Fraud concerns remain as unemployment benefit claims grow

By Rachel La Corte | The Associated Press

OLYMPIA — More than 1.1 million people in Washington have filed for unemployment benefits since businesses started closing in March due to COVID-19, but state officials said Thursday that they believe some portion of an increase in claims seen in the past week are due to fraudulent claims.

More than 1.6 million claims for unemployment benefits — with some of that number reflecting people who filed multiple claims — were filed for the week of May 10-16, and more than $1 billion was paid last week to 565,764 individual claims. To date, the state has paid out nearly $3.8 billion in benefits, including federal money that is providing the unemployed with an additional $600 per week on top of the state’s weekly maximum benefit of up to $790 per week.

Employment Security Department Commissioner Suzi LeVine said that more than 768,000 people who have filed an initial claim have been paid. LeVine announced last week that because of an increase in attempted “impostor fraud” applications for weekly benefits, they were putting a hold on all payments for up to two days last week while they took additional steps to verify claims.

LeVine said previously that there have been no data breaches at the agency, and that recent fraud attempts are cases where someone’s personal information has been previously stolen from other sources — like during the 2017 Equifax breach — and is now being used to file for benefits. The agency has said that more than $1 million in fraudulent claims has been paid out between March and April.

“We are working closely with federal law enforcement to stop fraudulent activity, to investigate these crimes and get as much of the stolen money as we can returned to us,” she said.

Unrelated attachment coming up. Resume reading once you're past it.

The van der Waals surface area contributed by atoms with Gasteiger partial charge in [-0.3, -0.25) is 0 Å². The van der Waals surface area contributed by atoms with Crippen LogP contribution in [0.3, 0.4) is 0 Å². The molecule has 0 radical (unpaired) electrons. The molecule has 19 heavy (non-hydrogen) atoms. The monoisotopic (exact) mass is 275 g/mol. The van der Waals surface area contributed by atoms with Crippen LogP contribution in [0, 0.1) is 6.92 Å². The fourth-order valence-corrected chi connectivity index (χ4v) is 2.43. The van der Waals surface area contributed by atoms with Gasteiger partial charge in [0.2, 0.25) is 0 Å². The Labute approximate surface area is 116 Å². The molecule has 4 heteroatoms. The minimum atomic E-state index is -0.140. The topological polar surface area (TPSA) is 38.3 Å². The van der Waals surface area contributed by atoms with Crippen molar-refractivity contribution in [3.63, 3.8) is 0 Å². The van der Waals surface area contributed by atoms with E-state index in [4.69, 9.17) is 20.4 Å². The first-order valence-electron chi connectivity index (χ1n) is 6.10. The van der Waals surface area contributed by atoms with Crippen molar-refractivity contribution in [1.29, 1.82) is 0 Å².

Washington’s stay-at-home order — in place since March 23 — has been extended through at least May 31. The state’s unemployment rate has jumped to a record 15.4 percent last month and the state’s economy lost 527,000 jobs last month.

Gov. Jay Inslee has already eased some restrictions across the state, allowing the resumption of existing construction, fishing and golf, and the reopening of most state parks, as well as curbside pickup for retail sales.

Inslee also announced a four-stage reopening plan earlier this month, and has allowed counties with fewer new cases to apply to jump ahead to the second stage, which allows some businesses to reopen, including dine-in restaurants at half capacity. Ten counties have already been approved, and Inslee announced Tuesday that 10 more counties are now eligible to apply.

Over the past two months, nearly 39 million people nationwide have filed for unemployment aid due to the economic impacts of the coronavirus.

More than 18,900 people in Washington state have tested positive for the coronavirus, and at least 1,037 have died. The virus causes mild to moderate symptoms in most patients, and the vast majority recover. But it is highly contagious and can cause severe illness and death in some patients, particularly the elderly and those with underlying health conditions.

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